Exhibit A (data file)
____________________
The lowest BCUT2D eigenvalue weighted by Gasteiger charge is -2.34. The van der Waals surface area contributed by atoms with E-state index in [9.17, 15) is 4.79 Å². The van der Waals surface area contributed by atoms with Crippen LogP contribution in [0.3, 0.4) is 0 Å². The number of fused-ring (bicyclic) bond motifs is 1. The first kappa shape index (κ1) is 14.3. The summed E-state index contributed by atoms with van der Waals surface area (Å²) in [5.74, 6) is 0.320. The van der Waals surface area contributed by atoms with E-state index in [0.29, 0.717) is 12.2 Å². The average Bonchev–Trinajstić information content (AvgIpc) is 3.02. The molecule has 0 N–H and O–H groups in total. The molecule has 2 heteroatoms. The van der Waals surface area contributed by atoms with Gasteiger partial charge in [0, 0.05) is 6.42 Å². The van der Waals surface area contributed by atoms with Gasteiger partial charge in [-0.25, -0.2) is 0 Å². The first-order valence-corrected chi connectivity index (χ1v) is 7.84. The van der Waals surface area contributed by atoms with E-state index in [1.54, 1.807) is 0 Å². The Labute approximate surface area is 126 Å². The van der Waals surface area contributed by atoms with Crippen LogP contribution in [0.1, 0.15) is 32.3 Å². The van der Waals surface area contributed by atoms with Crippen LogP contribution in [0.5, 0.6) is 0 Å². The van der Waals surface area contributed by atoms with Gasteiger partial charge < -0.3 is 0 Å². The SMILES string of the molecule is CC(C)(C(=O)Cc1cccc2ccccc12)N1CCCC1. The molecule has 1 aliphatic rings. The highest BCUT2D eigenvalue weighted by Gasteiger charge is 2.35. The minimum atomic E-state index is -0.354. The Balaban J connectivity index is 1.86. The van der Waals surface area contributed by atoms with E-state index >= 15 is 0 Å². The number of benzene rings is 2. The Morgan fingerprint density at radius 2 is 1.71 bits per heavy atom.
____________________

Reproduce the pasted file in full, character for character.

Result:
The lowest BCUT2D eigenvalue weighted by Gasteiger charge is -2.34. The van der Waals surface area contributed by atoms with E-state index in [9.17, 15) is 4.79 Å². The van der Waals surface area contributed by atoms with Crippen LogP contribution in [0.3, 0.4) is 0 Å². The number of fused-ring (bicyclic) bond motifs is 1. The first kappa shape index (κ1) is 14.3. The summed E-state index contributed by atoms with van der Waals surface area (Å²) in [5.74, 6) is 0.320. The van der Waals surface area contributed by atoms with E-state index in [0.29, 0.717) is 12.2 Å². The average Bonchev–Trinajstić information content (AvgIpc) is 3.02. The molecule has 0 N–H and O–H groups in total. The molecule has 2 heteroatoms. The van der Waals surface area contributed by atoms with Gasteiger partial charge in [0, 0.05) is 6.42 Å². The van der Waals surface area contributed by atoms with Gasteiger partial charge in [-0.25, -0.2) is 0 Å². The first-order valence-corrected chi connectivity index (χ1v) is 7.84. The van der Waals surface area contributed by atoms with E-state index in [1.54, 1.807) is 0 Å². The Labute approximate surface area is 126 Å². The van der Waals surface area contributed by atoms with Crippen LogP contribution in [0.1, 0.15) is 32.3 Å². The van der Waals surface area contributed by atoms with Crippen LogP contribution in [0.5, 0.6) is 0 Å². The van der Waals surface area contributed by atoms with Gasteiger partial charge < -0.3 is 0 Å². The SMILES string of the molecule is CC(C)(C(=O)Cc1cccc2ccccc12)N1CCCC1. The molecule has 1 aliphatic rings. The highest BCUT2D eigenvalue weighted by Gasteiger charge is 2.35. The minimum atomic E-state index is -0.354. The Balaban J connectivity index is 1.86. The van der Waals surface area contributed by atoms with E-state index >= 15 is 0 Å². The number of benzene rings is 2. The Morgan fingerprint density at radius 2 is 1.71 bits per heavy atom.